this week, steven mnuchin and bob lighthizer made a lot of good progress. they are not quite there yet. there are still some places to go, but bob lighthizer has taught me everything about trade. he's a very cautious man, but he is indicating that we are gaining on it and we have some things to do. one of the most interesting things or two of the most interesting things, china's people's congress, they passed a law that will restrain any intellectual property theft and will also restrain any forced transfer of technology which is an ownership question that will allow the united states companies operating in china to own their own companies and
10:06 am
-- in these joint ventures, which forced us to give up blueprints of technology, so the laws to congress passed deal with that. the currency fix is very well. no competitive devaluations and absolute transparency for any intervention in the open market. that is breaking new ground. what we are left with now is probably more enforcement kind of issues. we have proposed a very comprehensive enforcement, which would move through. if an american company complains or a series of complaints it , will go through three layers between china and the united states teams. we get to the principles if we designate they are not in compliance, we will resort to tariffs in a proportionate way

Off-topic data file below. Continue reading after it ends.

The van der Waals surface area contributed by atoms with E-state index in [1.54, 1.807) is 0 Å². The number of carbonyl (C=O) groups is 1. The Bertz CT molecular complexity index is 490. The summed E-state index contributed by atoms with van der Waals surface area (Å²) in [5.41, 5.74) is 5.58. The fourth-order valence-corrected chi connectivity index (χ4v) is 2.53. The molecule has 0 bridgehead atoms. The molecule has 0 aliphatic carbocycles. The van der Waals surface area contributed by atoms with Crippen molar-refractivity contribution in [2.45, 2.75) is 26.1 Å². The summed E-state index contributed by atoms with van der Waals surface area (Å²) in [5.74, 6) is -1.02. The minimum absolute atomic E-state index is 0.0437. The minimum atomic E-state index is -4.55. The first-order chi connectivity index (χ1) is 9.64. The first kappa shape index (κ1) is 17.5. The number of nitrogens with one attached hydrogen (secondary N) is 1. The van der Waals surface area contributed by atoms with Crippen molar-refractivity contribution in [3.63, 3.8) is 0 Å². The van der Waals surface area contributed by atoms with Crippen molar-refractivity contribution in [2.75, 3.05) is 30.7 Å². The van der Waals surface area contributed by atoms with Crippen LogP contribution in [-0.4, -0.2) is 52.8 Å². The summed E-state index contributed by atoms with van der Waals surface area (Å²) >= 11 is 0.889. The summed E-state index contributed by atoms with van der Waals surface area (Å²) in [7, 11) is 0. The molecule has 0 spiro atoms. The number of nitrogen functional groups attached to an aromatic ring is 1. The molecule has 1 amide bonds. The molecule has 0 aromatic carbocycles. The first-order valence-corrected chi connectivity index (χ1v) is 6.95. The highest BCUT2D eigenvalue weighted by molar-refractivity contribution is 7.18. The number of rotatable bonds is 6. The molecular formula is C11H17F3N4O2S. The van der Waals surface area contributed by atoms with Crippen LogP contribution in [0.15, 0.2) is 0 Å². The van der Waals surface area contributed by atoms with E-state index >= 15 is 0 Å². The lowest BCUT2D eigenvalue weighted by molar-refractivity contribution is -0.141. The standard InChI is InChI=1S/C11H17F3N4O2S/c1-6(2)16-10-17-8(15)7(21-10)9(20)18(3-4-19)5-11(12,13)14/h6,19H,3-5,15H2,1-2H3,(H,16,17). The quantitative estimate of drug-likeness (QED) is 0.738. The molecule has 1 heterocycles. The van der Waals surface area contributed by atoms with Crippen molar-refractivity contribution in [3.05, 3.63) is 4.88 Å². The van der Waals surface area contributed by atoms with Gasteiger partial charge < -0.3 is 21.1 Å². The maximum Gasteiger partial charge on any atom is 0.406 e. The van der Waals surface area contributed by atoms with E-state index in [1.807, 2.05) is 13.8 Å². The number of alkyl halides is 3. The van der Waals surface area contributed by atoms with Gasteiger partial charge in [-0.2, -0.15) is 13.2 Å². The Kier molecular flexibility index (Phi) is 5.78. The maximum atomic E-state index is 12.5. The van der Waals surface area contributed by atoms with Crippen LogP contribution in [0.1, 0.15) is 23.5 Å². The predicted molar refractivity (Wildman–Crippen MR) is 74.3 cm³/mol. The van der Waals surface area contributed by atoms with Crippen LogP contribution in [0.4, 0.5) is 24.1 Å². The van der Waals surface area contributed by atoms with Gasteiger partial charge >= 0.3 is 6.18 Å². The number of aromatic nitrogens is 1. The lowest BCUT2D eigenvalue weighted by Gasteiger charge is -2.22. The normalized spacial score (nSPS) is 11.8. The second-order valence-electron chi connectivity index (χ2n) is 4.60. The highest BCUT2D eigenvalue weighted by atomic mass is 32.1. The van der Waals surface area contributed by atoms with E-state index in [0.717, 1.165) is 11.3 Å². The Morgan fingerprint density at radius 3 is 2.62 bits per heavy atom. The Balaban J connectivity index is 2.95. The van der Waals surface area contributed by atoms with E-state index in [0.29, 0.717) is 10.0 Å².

10:07 am